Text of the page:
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Iraqi Kurds Face Crunch Time

The one issue Turkey, Syria, Iraq and Iran could usually always agree on was the need to keep their Kurdish minority populations under control. Turkey has 12 million to 16 million Kurds, Iran has 4.8 million to 6.6 million and Syria has 900,000 to 2.8 million. Iraq's Kurdish regions have 4 million to 6 million Kurds.
by Martin Sieff
UPI Senior News Analyst
Washington (UPI) June 04, 2007
For four years, the enthusiastically pro-American enclave of Kurdistan in Northern Iraq has been portrayed as the one shining beacon of hope in the sinister chaos of Iraq. But that bright beacon now threatens to set off a regional fire that could wreck NATO's southern flank.

Bush administration policymakers and their U.S. media cheering section held out the Kurdish enclave as proof that -- with a vastly disproportionate U.S. investment in money, diplomacy and "nation-building" -- a stable, pro-American democracy could be established in the heart of the Middle East, to serve as an example to the surrounding region.

They all ignored two constants of the previous 80 years of Middle East history. The first is the chaotic inability of the Kurds to get along with each other and build any kind of stable or self-sustaining state structures, a pattern that has been clear since the Treaty of Sevres in 1920. The second is the implacable hostility of giant neighboring Turkey to allowing them to do so.

The one issue Turkey, Syria, Iraq and Iran could usually always agree on was the need to keep their Kurdish minority populations under control. Turkey has 12 million to 16 million Kurds, Iran has 4.8 million to 6.6 million and Syria has 900,000 to 2.8 million. Iraq's Kurdish regions have 4 million to 6 million Kurds.

Since the U.S. armed forces with British help toppled Saddam Hussein and occupied Iraq in early April 2003, Turkish leaders have watched closely the activities of the Kurds in their northern enclave. They have especially been concerned about any Kurdish moves that threatened the status of the Turkoman community in the Kurdish-controlled, U.S.-protected areas.

Now, Turkish leaders are furious over the increasing activism of the Kurdish Workers Party in southeastern Turkey. They fear that Kurdish extremists could seek to revive the ferocious guerilla/terror conflict that cost at least 40,000 lives before it was finally ended. They also accuse the United States of failing to rein in the Kurdish authorities in Northern Iraq and failing to force them to crack down on the KWP.

The Kurds have reacted predictably. On Saturday, the ruler of Kurdistan, President Massoud Barzani, said flatly, "Turkey does not have the right to interfere in Kurdistan."

Turkey has traditionally ranked with Israel as the United States' most loyal ally in the region. For more than half a century it has been a member of the NATO alliance and proved crucial throughout the Cold War in blocking major Soviet expansion into the Mediterranean region.

But Turkey for several years has been run by an Islamist government. Its previous warm relations with Israel have cooled. But the biggest reason for the growing strains between Washington and Ankara has been the U.S. support for the independent Kurdish enclave over the past four years.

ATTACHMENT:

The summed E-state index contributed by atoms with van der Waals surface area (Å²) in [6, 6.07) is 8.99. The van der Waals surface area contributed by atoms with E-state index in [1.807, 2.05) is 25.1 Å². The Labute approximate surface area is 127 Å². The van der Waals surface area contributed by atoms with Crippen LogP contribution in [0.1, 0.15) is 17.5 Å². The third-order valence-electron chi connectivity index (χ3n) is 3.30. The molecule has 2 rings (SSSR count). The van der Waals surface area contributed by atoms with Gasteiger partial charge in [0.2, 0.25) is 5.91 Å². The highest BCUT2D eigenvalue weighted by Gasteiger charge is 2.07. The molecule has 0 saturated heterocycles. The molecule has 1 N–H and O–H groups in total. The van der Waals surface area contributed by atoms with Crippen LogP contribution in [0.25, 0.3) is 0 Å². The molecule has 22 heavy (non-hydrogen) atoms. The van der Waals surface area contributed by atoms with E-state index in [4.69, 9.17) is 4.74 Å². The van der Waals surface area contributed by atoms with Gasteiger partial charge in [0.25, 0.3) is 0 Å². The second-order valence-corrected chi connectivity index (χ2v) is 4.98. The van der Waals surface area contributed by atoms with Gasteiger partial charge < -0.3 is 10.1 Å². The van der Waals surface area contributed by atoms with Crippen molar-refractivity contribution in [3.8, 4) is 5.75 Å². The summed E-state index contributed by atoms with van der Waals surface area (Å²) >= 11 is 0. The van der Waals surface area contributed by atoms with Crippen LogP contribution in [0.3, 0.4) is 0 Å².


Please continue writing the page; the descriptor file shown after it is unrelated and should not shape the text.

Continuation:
The Kurds are also under attack from the Sunni insurgents who continue to wreck havoc in Iraq. The Sunnis hate them for embracing the United States and for having fought so long against Saddam's oppression. The Sunnis also resent being left impoverished while the Kurds refuse to share the oil revenues from their region with the Sunnis.

In parliamentary maneuvers over the past 18 months in Baghdad, the Kurds have generally sided with the main factions of Iraq's 60 percent majority Shiites to shut out the Sunnis. And the short-term, apparent success of their exercise in self-government has been used as an argument for recognizing a de facto partition of Iraq between Shiites, Sunnis and Kurds by American advocates of the idea.

But the Kurds cannot automatically rely on the Shiite political factions for support forever. Iran's influence is already very strong in Shiite movements like the Supreme Council for the Islamic Revolution in Iraq and in the Mahdi Army led by Moqtada Sadr. Now Sadr is trying to make common cause against American forces in Iraq with Sunni insurgent and other groups. If he succeeds, the Kurds could find themselves isolated in their landlocked enclave.

Even with U.S. support, it appears highly unlikely that the Kurds could maintain their de facto independence if the Shiite majority in Iraq, as well as the Sunnis, turned against them. Turkey and Iran, historic enemies, agree at least on their hostility to Kurdish independence.

Turkey's grievances against the Kurds run from a desire to reclaim the oil-rich territories they lost more than 85 years ago when the British Empire unilaterally created the Kingdom of Iraq and drew its borders to include the oil-rich regions of the north, to anger over the perceived Kurdish threat to the Turkomans. But any perceived support by the Kurds for groups like the KWP that Ankara fears may revive the guerrilla war in southeastern Turkey tops everything else.

White House and Pentagon policymakers have paid the Kurds relatively little attention in recent months. They have been lulled by the steady stream of success stories coming out of Kurdistan. But that dream enclave could turn into a nightmare -- and soon.

Source: United Press International

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